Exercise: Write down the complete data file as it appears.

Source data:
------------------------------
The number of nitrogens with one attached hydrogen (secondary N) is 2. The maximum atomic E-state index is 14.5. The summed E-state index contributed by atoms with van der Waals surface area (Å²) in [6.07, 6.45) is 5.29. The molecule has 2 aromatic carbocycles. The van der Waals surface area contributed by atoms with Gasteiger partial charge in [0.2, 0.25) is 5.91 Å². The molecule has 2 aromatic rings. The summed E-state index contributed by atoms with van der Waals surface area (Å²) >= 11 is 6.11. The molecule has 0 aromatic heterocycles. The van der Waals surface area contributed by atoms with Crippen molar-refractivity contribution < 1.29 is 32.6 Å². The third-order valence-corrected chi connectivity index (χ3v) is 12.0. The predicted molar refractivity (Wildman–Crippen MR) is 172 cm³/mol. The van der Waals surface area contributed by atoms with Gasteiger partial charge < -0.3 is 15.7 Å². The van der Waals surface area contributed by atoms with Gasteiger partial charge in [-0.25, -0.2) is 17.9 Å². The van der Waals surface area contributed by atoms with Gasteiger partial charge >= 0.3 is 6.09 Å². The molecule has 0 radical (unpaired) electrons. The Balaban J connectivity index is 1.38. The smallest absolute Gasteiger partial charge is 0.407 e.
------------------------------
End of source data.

The number of nitrogens with one attached hydrogen (secondary N) is 2. The maximum atomic E-state index is 14.5. The summed E-state index contributed by atoms with van der Waals surface area (Å²) in [6.07, 6.45) is 5.29. The molecule has 2 aromatic carbocycles. The van der Waals surface area contributed by atoms with Gasteiger partial charge in [0.2, 0.25) is 5.91 Å². The molecule has 2 aromatic rings. The summed E-state index contributed by atoms with van der Waals surface area (Å²) >= 11 is 6.11. The molecule has 0 aromatic heterocycles. The van der Waals surface area contributed by atoms with Crippen molar-refractivity contribution < 1.29 is 32.6 Å². The third-order valence-corrected chi connectivity index (χ3v) is 12.0. The predicted molar refractivity (Wildman–Crippen MR) is 172 cm³/mol. The van der Waals surface area contributed by atoms with Gasteiger partial charge < -0.3 is 15.7 Å². The van der Waals surface area contributed by atoms with Gasteiger partial charge in [-0.25, -0.2) is 17.9 Å². The van der Waals surface area contributed by atoms with Gasteiger partial charge >= 0.3 is 6.09 Å². The molecule has 0 radical (unpaired) electrons. The Balaban J connectivity index is 1.38. The smallest absolute Gasteiger partial charge is 0.407 e.